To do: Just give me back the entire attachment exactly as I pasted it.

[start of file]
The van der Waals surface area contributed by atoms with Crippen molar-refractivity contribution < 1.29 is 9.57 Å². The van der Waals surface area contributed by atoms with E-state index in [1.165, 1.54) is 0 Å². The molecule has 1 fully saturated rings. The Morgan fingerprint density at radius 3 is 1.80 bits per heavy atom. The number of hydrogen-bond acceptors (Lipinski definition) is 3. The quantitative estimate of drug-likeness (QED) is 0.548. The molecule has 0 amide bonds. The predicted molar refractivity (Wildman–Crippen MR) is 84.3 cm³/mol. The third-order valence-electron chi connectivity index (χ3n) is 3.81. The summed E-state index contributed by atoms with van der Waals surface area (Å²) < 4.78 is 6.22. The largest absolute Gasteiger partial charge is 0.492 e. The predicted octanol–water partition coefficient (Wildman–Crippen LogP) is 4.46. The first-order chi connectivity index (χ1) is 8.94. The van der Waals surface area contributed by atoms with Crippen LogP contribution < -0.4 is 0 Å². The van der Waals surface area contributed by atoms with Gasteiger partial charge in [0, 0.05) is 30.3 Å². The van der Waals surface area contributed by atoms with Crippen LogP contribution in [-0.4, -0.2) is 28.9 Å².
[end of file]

The van der Waals surface area contributed by atoms with Crippen molar-refractivity contribution < 1.29 is 9.57 Å². The van der Waals surface area contributed by atoms with E-state index in [1.165, 1.54) is 0 Å². The molecule has 1 fully saturated rings. The Morgan fingerprint density at radius 3 is 1.80 bits per heavy atom. The number of hydrogen-bond acceptors (Lipinski definition) is 3. The quantitative estimate of drug-likeness (QED) is 0.548. The molecule has 0 amide bonds. The predicted molar refractivity (Wildman–Crippen MR) is 84.3 cm³/mol. The third-order valence-electron chi connectivity index (χ3n) is 3.81. The summed E-state index contributed by atoms with van der Waals surface area (Å²) < 4.78 is 6.22. The largest absolute Gasteiger partial charge is 0.492 e. The predicted octanol–water partition coefficient (Wildman–Crippen LogP) is 4.46. The first-order chi connectivity index (χ1) is 8.94. The van der Waals surface area contributed by atoms with Crippen LogP contribution < -0.4 is 0 Å². The van der Waals surface area contributed by atoms with Gasteiger partial charge in [0, 0.05) is 30.3 Å². The van der Waals surface area contributed by atoms with Crippen LogP contribution in [-0.4, -0.2) is 28.9 Å².